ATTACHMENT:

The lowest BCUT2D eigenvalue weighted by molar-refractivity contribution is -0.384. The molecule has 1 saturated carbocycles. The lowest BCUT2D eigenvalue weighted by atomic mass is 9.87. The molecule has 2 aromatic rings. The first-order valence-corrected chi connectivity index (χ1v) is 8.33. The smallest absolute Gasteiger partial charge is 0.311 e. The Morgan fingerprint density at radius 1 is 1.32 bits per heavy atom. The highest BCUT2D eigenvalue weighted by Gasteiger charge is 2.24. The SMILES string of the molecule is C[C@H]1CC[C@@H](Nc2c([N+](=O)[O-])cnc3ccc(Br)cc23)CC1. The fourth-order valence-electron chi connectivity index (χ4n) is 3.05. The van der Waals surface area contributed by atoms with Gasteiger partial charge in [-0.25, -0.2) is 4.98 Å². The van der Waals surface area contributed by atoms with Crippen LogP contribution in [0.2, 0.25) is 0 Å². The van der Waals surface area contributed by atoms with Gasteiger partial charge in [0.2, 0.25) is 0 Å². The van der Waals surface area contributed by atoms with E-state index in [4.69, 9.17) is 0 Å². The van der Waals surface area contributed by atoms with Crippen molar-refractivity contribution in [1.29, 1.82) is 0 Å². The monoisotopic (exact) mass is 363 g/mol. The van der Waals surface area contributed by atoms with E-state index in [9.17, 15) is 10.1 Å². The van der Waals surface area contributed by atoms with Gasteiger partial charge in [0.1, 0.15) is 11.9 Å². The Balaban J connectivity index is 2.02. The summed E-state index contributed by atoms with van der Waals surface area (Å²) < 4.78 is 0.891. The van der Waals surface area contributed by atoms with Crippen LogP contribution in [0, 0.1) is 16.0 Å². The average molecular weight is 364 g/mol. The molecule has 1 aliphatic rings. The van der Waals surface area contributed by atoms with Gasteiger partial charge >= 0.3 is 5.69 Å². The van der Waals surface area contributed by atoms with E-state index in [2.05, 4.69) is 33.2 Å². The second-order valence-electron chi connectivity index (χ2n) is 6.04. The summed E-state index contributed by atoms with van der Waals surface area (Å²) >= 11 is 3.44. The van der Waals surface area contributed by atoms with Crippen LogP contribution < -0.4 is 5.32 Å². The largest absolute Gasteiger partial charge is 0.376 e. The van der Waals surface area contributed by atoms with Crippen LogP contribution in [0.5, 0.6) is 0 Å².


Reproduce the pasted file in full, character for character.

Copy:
The lowest BCUT2D eigenvalue weighted by molar-refractivity contribution is -0.384. The molecule has 1 saturated carbocycles. The lowest BCUT2D eigenvalue weighted by atomic mass is 9.87. The molecule has 2 aromatic rings. The first-order valence-corrected chi connectivity index (χ1v) is 8.33. The smallest absolute Gasteiger partial charge is 0.311 e. The Morgan fingerprint density at radius 1 is 1.32 bits per heavy atom. The highest BCUT2D eigenvalue weighted by Gasteiger charge is 2.24. The SMILES string of the molecule is C[C@H]1CC[C@@H](Nc2c([N+](=O)[O-])cnc3ccc(Br)cc23)CC1. The fourth-order valence-electron chi connectivity index (χ4n) is 3.05. The van der Waals surface area contributed by atoms with Gasteiger partial charge in [-0.25, -0.2) is 4.98 Å². The van der Waals surface area contributed by atoms with Crippen LogP contribution in [0.2, 0.25) is 0 Å². The van der Waals surface area contributed by atoms with Gasteiger partial charge in [0.2, 0.25) is 0 Å². The van der Waals surface area contributed by atoms with E-state index in [4.69, 9.17) is 0 Å². The van der Waals surface area contributed by atoms with Crippen molar-refractivity contribution in [1.29, 1.82) is 0 Å². The monoisotopic (exact) mass is 363 g/mol. The van der Waals surface area contributed by atoms with E-state index in [9.17, 15) is 10.1 Å². The van der Waals surface area contributed by atoms with Gasteiger partial charge in [0.1, 0.15) is 11.9 Å². The Balaban J connectivity index is 2.02. The summed E-state index contributed by atoms with van der Waals surface area (Å²) < 4.78 is 0.891. The van der Waals surface area contributed by atoms with Crippen LogP contribution in [0, 0.1) is 16.0 Å². The average molecular weight is 364 g/mol. The molecule has 1 aliphatic rings. The van der Waals surface area contributed by atoms with Gasteiger partial charge >= 0.3 is 5.69 Å². The van der Waals surface area contributed by atoms with E-state index in [2.05, 4.69) is 33.2 Å². The second-order valence-electron chi connectivity index (χ2n) is 6.04. The summed E-state index contributed by atoms with van der Waals surface area (Å²) >= 11 is 3.44. The van der Waals surface area contributed by atoms with Crippen LogP contribution < -0.4 is 5.32 Å². The largest absolute Gasteiger partial charge is 0.376 e. The van der Waals surface area contributed by atoms with Crippen LogP contribution in [0.5, 0.6) is 0 Å².